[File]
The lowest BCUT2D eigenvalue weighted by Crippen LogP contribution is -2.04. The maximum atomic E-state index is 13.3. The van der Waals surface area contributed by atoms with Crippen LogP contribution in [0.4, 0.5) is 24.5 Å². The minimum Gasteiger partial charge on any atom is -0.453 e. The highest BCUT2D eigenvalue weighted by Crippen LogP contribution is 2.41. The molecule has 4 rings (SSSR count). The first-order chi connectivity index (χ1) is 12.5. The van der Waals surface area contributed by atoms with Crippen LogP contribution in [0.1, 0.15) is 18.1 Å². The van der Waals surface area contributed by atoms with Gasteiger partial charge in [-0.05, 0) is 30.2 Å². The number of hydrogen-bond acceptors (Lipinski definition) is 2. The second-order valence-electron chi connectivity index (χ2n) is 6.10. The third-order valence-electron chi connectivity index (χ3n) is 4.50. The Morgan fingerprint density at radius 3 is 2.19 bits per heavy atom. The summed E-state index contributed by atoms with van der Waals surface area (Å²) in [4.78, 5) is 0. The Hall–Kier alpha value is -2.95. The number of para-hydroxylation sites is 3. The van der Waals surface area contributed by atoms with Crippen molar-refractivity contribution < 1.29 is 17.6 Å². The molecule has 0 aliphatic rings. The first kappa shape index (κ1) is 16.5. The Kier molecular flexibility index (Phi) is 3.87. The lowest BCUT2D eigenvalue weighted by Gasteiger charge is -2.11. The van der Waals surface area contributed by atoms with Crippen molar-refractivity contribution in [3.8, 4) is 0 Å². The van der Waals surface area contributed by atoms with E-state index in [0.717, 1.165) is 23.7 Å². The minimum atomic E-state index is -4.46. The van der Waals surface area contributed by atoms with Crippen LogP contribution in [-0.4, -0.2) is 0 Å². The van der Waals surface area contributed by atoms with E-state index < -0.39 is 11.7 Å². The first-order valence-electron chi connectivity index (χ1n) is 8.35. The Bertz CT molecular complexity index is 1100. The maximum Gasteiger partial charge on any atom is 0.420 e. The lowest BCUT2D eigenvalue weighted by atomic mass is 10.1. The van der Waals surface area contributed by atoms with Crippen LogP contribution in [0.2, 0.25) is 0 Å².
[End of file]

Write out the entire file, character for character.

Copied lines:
The lowest BCUT2D eigenvalue weighted by Crippen LogP contribution is -2.04. The maximum atomic E-state index is 13.3. The van der Waals surface area contributed by atoms with Crippen LogP contribution in [0.4, 0.5) is 24.5 Å². The minimum Gasteiger partial charge on any atom is -0.453 e. The highest BCUT2D eigenvalue weighted by Crippen LogP contribution is 2.41. The molecule has 4 rings (SSSR count). The first-order chi connectivity index (χ1) is 12.5. The van der Waals surface area contributed by atoms with Crippen LogP contribution in [0.1, 0.15) is 18.1 Å². The van der Waals surface area contributed by atoms with Gasteiger partial charge in [-0.05, 0) is 30.2 Å². The number of hydrogen-bond acceptors (Lipinski definition) is 2. The second-order valence-electron chi connectivity index (χ2n) is 6.10. The third-order valence-electron chi connectivity index (χ3n) is 4.50. The Morgan fingerprint density at radius 3 is 2.19 bits per heavy atom. The summed E-state index contributed by atoms with van der Waals surface area (Å²) in [4.78, 5) is 0. The Hall–Kier alpha value is -2.95. The number of para-hydroxylation sites is 3. The van der Waals surface area contributed by atoms with Crippen molar-refractivity contribution < 1.29 is 17.6 Å². The molecule has 0 aliphatic rings. The first kappa shape index (κ1) is 16.5. The Kier molecular flexibility index (Phi) is 3.87. The lowest BCUT2D eigenvalue weighted by Gasteiger charge is -2.11. The van der Waals surface area contributed by atoms with Crippen molar-refractivity contribution in [3.8, 4) is 0 Å². The van der Waals surface area contributed by atoms with E-state index in [0.717, 1.165) is 23.7 Å². The minimum atomic E-state index is -4.46. The van der Waals surface area contributed by atoms with Crippen LogP contribution in [-0.4, -0.2) is 0 Å². The van der Waals surface area contributed by atoms with E-state index < -0.39 is 11.7 Å². The first-order valence-electron chi connectivity index (χ1n) is 8.35. The Bertz CT molecular complexity index is 1100. The maximum Gasteiger partial charge on any atom is 0.420 e. The lowest BCUT2D eigenvalue weighted by atomic mass is 10.1. The van der Waals surface area contributed by atoms with Crippen LogP contribution in [0.2, 0.25) is 0 Å².